Cross-Stitch Heart with Quaker Motifs

Janice Wood created a sweet cross-stitch heart, which incorporates a traditional Quaker sampler motifs with an alphabet on one side of the heart and the date and recipient’s initials on the reverse.

Janice Wood Feb 2, 2021 - 5 min read

Cross-Stitch Heart with Quaker Motifs Primary Image

cross-stitch heart

Medallion samplers, with whole medallions in the center and half and quarter medallions on the borders and corners, were one of three distinct types of samplers stitched at Quaker schools in England and America during the seventeenth century. The motifs were thought to have been used to teach mathematics, and the samplers usually were stitched in monochromatic or somber colors.

cross-stitch heart

The reverse of Janice Wood’s heart to cross-stitch with Quaker motifs.

This small heart pillow was designed using traditional Quaker sampler motifs and variegated cherry red thread to give it an aged appearance. A traditional sampler alphabet appears on one side with the date and recipient’s initials on the reverse side.

cross-stitch heart

The front of Janice Wood’s heart to cross-stitch with Quaker motifs.

Materials

  • Charles Craft Irish Linen Evenweave, 32-count 100% linen fabric, #IL-9326-2514-BX Cream, 9 x 9 inches (22.9 x 22.9 cm), 2 pieces
  • The Gentle Art Sampler Threads, 100% cotton 6-strand thread, 5 yards (4.6 m)/skein, 1 skein of Cherry Wine
  • DMC Pearl Cotton, 100% cotton thread, size 8, 87.5 yards (80 m)/ball, 1 ball of #644 Medium Beige Gray
  • Needles, tapestry size 24 and sharps size 8
  • Sewing thread, white
  • Embroidery hoop, 7 inches (affiliate link) (17.8 cm) in diameter
  • Pellon fleece, white, 5 x 10 inches (12.7 x 25.4 cm), 1 piece
  • Tracing paper, 5 x 5 inches (12.7 x 12.7 cm), 1 piece
  • Fiberfill

Finished size: 4 x 4¼ inches (10.2 x 10.8 cm)

Instructions

Notes: Using the tapestry needle, work all cross-stitches over 2 linen threads with 2 strands of Cherry Wine; work all backstitches and whipstitches with 1 strand of #644. Use the sharps needle and sewing thread for basting.

Mount one piece of linen in the embroidery hoop. Referring to the chart, cross-stitch the front of the heart and backstitch the outline. Remove the linen from the hoop. Mount the second piece of linen in the hoop, and repeat stitching for the back of the heart. Remove the linen from the hoop. Using a very slightly damp press cloth, press each piece of linen and allow to dry thoroughly.

Make a heart-shaped pattern by placing the tracing paper on top of the fabric and drawing on top of the backstitch outline with a pencil. Using the tracing-paper pattern, cut one piece of fleece for each side of the heart. Trim an additional 1⁄8 inch (3 mm) off all sides of both pieces of fleece. To create seam allowances, trim the linen pieces of fabric so that there is 3⁄4 inch (1.9 cm) beyond the backstitched outlines. Pin the fleece to the wrong side of each heart and fold the seam allowances to the inside along the backstitched line; clip notches in the seam allowances as needed for a smooth edge. Pin down the seam allowances and baste them to the fleece, being careful not to stitch through the linen.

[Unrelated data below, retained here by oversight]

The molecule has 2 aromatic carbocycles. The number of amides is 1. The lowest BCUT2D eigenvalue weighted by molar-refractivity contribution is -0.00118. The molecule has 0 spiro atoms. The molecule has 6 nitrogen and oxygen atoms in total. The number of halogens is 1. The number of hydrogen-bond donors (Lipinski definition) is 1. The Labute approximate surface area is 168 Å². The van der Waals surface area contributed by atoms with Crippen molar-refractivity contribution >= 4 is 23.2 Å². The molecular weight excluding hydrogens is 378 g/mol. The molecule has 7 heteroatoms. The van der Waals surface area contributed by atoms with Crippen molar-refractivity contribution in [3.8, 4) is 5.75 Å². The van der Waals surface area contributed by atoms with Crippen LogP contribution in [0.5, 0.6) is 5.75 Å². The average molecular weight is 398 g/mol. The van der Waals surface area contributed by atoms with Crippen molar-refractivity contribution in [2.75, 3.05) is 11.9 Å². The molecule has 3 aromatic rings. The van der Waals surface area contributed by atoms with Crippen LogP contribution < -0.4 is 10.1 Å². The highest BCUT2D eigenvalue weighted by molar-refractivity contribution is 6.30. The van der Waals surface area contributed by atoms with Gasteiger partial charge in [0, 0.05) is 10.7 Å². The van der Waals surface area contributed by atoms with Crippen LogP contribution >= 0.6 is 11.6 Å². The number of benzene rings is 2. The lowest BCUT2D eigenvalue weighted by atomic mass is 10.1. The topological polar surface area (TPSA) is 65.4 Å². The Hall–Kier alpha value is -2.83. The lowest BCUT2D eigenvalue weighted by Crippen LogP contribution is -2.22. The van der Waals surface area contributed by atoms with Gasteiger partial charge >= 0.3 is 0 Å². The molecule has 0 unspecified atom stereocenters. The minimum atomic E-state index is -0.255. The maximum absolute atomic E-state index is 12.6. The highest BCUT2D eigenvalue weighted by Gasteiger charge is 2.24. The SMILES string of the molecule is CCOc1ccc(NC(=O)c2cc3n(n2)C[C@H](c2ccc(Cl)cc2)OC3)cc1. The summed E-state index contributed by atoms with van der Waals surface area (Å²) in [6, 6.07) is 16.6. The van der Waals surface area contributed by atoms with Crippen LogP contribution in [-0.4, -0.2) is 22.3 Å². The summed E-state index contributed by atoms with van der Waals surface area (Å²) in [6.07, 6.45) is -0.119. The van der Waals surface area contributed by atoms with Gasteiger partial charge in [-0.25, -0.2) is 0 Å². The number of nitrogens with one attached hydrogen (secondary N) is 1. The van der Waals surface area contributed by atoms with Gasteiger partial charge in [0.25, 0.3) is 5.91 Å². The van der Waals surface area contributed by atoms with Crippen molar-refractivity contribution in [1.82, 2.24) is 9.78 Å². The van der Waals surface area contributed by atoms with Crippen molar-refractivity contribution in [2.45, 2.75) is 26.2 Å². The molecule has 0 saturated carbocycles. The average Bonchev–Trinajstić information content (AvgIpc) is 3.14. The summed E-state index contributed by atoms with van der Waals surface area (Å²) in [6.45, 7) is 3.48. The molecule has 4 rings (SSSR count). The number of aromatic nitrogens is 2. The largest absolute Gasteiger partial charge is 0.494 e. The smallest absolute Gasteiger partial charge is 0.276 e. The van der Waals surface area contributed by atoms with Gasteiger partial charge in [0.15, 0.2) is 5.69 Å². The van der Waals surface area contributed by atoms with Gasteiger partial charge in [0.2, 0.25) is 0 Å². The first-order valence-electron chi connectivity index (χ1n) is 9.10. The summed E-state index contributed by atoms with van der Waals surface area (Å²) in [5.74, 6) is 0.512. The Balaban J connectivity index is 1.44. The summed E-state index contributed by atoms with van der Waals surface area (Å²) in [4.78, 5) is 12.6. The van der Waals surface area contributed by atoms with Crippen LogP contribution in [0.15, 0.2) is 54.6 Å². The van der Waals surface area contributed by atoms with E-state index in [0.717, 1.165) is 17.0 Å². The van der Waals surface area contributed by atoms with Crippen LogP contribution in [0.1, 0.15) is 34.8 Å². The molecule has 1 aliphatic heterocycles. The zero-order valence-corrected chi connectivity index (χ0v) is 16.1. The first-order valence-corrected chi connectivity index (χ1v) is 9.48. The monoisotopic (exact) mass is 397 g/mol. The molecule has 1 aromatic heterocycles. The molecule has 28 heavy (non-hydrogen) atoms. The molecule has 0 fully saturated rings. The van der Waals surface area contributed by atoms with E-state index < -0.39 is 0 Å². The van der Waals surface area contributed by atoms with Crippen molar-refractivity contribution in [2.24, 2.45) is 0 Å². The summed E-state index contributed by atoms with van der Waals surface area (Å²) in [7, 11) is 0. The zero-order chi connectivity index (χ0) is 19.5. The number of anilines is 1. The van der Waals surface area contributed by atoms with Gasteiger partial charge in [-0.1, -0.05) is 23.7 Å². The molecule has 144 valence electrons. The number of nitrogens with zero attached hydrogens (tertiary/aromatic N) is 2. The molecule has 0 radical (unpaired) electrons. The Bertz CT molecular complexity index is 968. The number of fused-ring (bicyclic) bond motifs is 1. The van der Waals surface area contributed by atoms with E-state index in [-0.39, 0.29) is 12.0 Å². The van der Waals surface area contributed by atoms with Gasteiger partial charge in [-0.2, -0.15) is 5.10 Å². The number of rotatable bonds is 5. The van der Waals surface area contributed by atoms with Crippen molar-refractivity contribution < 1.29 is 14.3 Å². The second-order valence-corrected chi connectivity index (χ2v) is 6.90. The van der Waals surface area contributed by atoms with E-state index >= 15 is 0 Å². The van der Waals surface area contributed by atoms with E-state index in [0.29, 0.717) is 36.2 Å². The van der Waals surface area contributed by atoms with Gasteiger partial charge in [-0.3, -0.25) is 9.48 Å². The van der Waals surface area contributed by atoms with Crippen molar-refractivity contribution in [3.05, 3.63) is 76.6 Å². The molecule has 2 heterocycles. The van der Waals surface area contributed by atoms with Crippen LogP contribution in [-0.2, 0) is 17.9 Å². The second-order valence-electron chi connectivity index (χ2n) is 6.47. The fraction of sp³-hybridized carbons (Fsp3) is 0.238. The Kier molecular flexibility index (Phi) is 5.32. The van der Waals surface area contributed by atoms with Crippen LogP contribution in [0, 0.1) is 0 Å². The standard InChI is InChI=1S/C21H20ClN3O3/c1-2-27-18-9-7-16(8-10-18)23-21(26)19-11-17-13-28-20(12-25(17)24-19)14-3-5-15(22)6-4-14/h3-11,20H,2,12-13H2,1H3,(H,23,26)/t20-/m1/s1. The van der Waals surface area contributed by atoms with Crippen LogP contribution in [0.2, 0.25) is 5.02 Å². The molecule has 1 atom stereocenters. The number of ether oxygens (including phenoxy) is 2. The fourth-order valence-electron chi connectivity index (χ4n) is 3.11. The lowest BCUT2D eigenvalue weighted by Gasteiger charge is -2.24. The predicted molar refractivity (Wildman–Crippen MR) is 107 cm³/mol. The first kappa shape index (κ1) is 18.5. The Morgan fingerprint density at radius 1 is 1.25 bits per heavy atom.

Lay out the linen pieces with wrong sides together. Leaving a 4-inch (10.2-cm) tail, whipstitch the front and back pieces of linen together by picking up the stitches of the backstitched outline on each piece: begin on one long edge and continue around the heart, leaving about a 2-inch (5-cm) opening and an 18-inch (46.0-cm) tail. Stuff with fiberfill to desired firmness.

Close the opening by continuing to whipstitch the backstitches together with the tail. When you reach the starting point, knot the starting and endings tails together and run them along the inside of the seams in opposite directions for at least 1 inch (2.5 cm) before clipping.

Front-Chart-Cross-stitch-heart

Reverse-Chart-Cross-stitch-heart

Janice Wood has been stitching since age eight and has been designing and teaching needlework for over twenty years. She especially enjoys samplers and the history of decorative arts.

Posted February 13, 2014. Updated February 2, 2021.

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